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Might as well say it: the United States is at war in Yemen. The administration would prefer we didn't notice this, but it is true. Listen to Noah Shachtman and Spencer Ackerman at Wired's Danger Room:
For all the handwringing about the undeclared, drone-led war in Pakistan, it’s quietly been eclipsed. Yemen is the real center of the America’s shadow wars in 2012. After the US killed al-Qaida second in command Abu Yahya al-Libi earlier this month, Pakistan is actually running out of significant terrorists to strike. Yemen, by contrast, is a target-rich environment — and that’s why the drones are busier there these days.
The White House has declared al-Qaida’s affiliate in Yemen is to be the biggest terror threat to Americans today. The campaign to neutralize that threat is far-reaching — involving commandos, cruise missiles, and, of course, drone aircraft. It is also, according to some experts on the region, completely backfiring. Since the US ramped up its operations in Yemen in 2009, the ranks of al-Qaida in the Arabian Peninsula, or AQAP, have swelled from 300 fighters to more than 1,000.
These authors dig into developing U.S. operations in Yemen and produce considerable evidence that we're slipping more and more deeply into yet another country's civil war.
Ibrahim Mothana tried to get across what is happening in that strategically located ancient country in an oped in the New York Times:
“DEAR OBAMA, when a U.S. drone missile kills a child in Yemen, the father will go to war with you, guaranteed. Nothing to do with Al Qaeda,” a Yemeni lawyer warned on Twitter last month. President Obama should keep this message in mind before ordering more drone strikes like Wednesday’s, which local officials say killed 27 people, or the May 15 strike that killed at least eight Yemeni civilians.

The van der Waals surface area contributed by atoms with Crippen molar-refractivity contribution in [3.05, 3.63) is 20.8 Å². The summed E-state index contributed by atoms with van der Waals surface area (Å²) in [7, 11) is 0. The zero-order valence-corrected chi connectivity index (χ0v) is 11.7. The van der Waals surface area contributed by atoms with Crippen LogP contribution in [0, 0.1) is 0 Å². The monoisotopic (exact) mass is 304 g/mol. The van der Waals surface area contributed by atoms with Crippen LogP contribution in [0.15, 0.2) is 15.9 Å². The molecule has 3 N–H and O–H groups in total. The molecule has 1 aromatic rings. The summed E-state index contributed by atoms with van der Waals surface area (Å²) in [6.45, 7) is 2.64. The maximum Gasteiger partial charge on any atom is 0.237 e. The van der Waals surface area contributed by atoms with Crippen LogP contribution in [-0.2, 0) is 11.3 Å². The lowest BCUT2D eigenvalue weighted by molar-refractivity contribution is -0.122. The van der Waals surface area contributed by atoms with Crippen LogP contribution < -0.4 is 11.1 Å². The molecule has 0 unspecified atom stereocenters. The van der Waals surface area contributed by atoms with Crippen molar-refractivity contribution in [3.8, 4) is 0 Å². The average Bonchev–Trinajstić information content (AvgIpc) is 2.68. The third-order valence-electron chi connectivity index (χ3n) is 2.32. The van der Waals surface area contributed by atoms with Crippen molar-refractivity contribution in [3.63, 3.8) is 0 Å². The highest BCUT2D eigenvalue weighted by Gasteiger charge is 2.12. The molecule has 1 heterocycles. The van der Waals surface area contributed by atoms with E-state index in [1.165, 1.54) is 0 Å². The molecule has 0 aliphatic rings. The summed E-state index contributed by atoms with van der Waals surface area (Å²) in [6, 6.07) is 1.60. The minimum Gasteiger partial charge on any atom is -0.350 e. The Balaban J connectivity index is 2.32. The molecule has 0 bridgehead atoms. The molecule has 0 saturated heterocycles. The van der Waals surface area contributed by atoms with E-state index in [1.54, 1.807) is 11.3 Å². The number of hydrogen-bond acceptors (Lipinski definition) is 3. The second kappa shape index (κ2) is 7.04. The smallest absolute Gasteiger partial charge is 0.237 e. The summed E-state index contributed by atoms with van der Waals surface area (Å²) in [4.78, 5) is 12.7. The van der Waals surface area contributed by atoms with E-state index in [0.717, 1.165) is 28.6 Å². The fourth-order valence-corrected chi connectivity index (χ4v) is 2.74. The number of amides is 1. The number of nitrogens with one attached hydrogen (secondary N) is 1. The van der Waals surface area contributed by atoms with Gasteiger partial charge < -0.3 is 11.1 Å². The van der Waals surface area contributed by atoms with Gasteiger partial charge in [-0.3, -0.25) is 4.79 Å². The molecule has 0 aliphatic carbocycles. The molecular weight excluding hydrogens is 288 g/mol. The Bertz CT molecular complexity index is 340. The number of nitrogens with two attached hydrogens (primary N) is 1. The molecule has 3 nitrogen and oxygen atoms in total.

Drone strikes are causing more and more Yemenis to hate America and join radical militants; they are not driven by ideology but rather by a sense of revenge and despair.
I'm old fashioned. I think when a President leads this country into a faraway war that will cause yet another population to hate us, he ought to tell us about it. Did not the Constitution say something about Congress declaring wars? How quaint.
Several sources recommend Waq al-Waq written by Gregory Johnsen, a Princeton scholar, for on-going English coverage of our Yemen war. Just in case we notice that we've poked another hornet's nest.
Cross posted at Can It Happen Here?